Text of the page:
Courgette Okra
Cucumber Peas
Endive Savoy cabbage
Ginger Sweetcorn
Green beans Sweet potato
Lettuce (iceberg, butter, radicchio, red coral)
Olives
Pak choy
Parsnip
Peppers
Plantain
Pumpkin
Radish
Rocket
Seaweed
Spinach
Spring onion (green part)
Swede
Tomato
Turnip
Water chestnut
Yam
Herbs & spices
Asafetida powder Garlic or onion products (dried, extract, salt etc)
Basil Dressings
Chilli Gravy
Chives Sauces
Cinnamon Stock & stock cubes
Coriander
Coriander seed
Egusi seed
Fenugreek leaves & seeds
Garlic infused oil (strained)
Ginger
Lemon juice
Lime juice
Mustard
Nutmeg
Parsley
Peanut butter
Pepper
Poppy seeds (white)
Rosemary
Salt
Thyme
Turmeric
Vinegar  (balsamic – 1 tbs)
Wasabi powder
Nuts & Seeds
Cashew Macadamia
Pistachio Peanuts
Pecans
Pine nuts
Pumpkin seeds
Sesame seeds
Sunflower seeds
Walnuts
Almonds
Hazelnuts
Drinks
1.5-2 l water per day Chai tea Fizzy
Coffee Chamomile Beer
Tea Chicory Gin
Green tea Coconut water Vodka
Dandelion tea Whiskey
Fennel tea Wine
Rum Caffeine
Desert wine
Fruit juice
Other
Agave nectar
Honey
Fructose syrups
Dairy
Lactose free milks Milk
Cheddar Yoghurt
Feta Ice cream & custard
Mozzarella Processed cheese
Brie Cheese slices
Camembert Reduced fat cheddar
Blue Cottage cheese
Edam Cream cheese
Goat’s cheese Ricotta
Dark chocolate Quark
Sour cream Low fat soft cheese
Protein
Meat, poultry, fish
Eggs
Tofu, tempeh
Quorn (no onion/garlic ingredients)
Soya mince
All oils, butter

When I first saw the list of foods I was/was not allowed I was overwhelmed. I wasn’t sure how I’d adapt my lifestyle and cooking habits to accommodate the new diet. However, as I go along, I’m finding new recipes and tricks. One thing is certain: planning ahead is key. I went straight into the diet without any fore-planning and without an adjustment period: cold turkey. It was tough. I remember walking around the supermarket at lunch time trying to find something that I was allowed to eat. But each time I picked up a product and read the ingredients it turned out to be unsuitable. Garlic and onions are the real killer – they’re in everything! So while I’d usually get carrot sticks and dip for a snack at work, there wasn’t a dip in the whole store that I could have as each one had garlic or onions in the list of ingredients! So I settled for roast chicken pieces and made my own Greek salad of tomato, cucumber, feta, lemon juice and olive oil.

When you’re in a rush and need to pick something up on the go, sushi is always a good bet. Make sure to avoid sushi containing spring onions and avo, and packs that have edamame beans in them. Nigiri and sashimi are probably the safest, but have a look and see what is suitable. Jacket potatoes are also a good lunch idea.

Unfortunately most soups will be out as the stock nearly always contains onions. For store-bought salads, read the ingredients very carefully and prefer homemade salad dressing. If you’ve not had time to make salad dressing, keep some lemon juice/vinegar and olive oil at your desk to use as an alternative.

I found breakfast to be quite a challenge initially. Luckily there is a shop close to work which does egg pots with peppers, tomatoes and goat’s cheese which I’ve been getting quite a lot. As honey is out, I’ve tended away from porridge as I don’t like to have it plain. Another idea is to get some plain oats and mix your own muesli. Add some nuts and fresh banana with soy/almond/coconut milk for a filling breakfast. Add golden linseeds to this mix as these help to reduce IBS symptoms.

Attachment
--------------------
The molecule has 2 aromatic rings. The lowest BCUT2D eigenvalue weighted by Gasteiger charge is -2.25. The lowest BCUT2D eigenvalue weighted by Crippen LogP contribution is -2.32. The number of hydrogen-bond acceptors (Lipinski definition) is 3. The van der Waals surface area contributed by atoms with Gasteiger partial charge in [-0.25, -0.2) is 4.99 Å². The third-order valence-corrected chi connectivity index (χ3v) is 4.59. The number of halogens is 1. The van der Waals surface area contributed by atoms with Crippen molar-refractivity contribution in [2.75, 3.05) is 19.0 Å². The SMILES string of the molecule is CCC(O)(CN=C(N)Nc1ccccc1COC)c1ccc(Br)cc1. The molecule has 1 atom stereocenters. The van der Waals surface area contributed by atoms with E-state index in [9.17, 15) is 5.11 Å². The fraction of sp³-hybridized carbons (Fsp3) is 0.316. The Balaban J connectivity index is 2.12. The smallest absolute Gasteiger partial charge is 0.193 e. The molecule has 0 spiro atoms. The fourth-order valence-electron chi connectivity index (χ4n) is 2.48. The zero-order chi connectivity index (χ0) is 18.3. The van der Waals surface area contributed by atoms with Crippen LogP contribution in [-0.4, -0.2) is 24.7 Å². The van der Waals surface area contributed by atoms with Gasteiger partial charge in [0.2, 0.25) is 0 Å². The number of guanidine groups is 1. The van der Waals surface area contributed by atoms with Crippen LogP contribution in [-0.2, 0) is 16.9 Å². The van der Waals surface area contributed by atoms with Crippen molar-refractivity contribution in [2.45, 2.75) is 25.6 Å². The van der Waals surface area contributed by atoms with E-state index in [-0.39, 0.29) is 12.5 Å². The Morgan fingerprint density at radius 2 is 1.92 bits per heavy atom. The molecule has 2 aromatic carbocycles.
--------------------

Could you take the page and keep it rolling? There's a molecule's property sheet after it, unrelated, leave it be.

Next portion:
Going gluten-free really isn’t the end of the world as there are so many gluten-free alternatives. Browse the free-from section at your local supermarket and try different products to find the things that you like.

I like to eat little often and so a typical meal plan for me looks something like this:

Breakfast:

Scrambled egg pot/homemade oat muesli & fruit/ banana

Mid-morning snack:

Mix of blueberries, strawberries & raspberries

Lunch:

Chicken (or any other meat), quinoa and Greek salad (no onions, homemade dressing)/sushi/salad with cold meats/jacket potato (see Mediterranean chicken recipe below)

Mid-afternoon snack:

Veggie sticks/rice cakes with homemade dip (see recipes below)

Dinner:

Salad/popcorn (popcorn should be counted as a food group!)/fish or meat & veg

I’m not going to pretend that the low FODMAP diet is easy, but once you get into the swing of things it’s not so bad. My dietitian has recommended that I strictly adhere to the diet for 12 weeks, upon which we’ll start reintroducing certain foods. My plan is to continue blogging about my experiences, sharing recipes and tips for other people who are going through something similar. Any and all suggestions and personal experiences welcome!

Kale Pesto

  • 85g toasted pine nuts
  • 85g parmesan, coarsely grated
  • 85g kale
  • Juice 1 lemon
  • 75ml olive oil
  • Handful fresh basil
  1. Place all ingredients in a blender and whizz into a paste. Season to taste
  2. To store, put in a container or jar and cover the surface with a little more olive oil. Keep in the fridge for a week.

Raw Courgette Hummus

  • 1 cup diced raw courgette
  • 1/3 cup raw tahini
  • ¼ cup fresh lemon juice
  • 2 teaspoons ground cumin
  • Pinch paprika
  1. Throw all the ingredients together in a blender and blend until smooth and creamy. Season to taste.

Mediterranean chicken

  • 6 chicken thighs
  • 6 chicken drumsticks
  • 1 tin tomatoes
  • ½ cup kalamata olives
  • 2 sprigs rosemary
  • ½ cup dry white wine
  • Sea salt and black pepper to taste
  1. Preheat oven to 200⁰C. Combine all ingredients in a baking tray. Cover with tin foil and bake for 45mins or until the chicken is good. Remove foil for last 15 min of baking.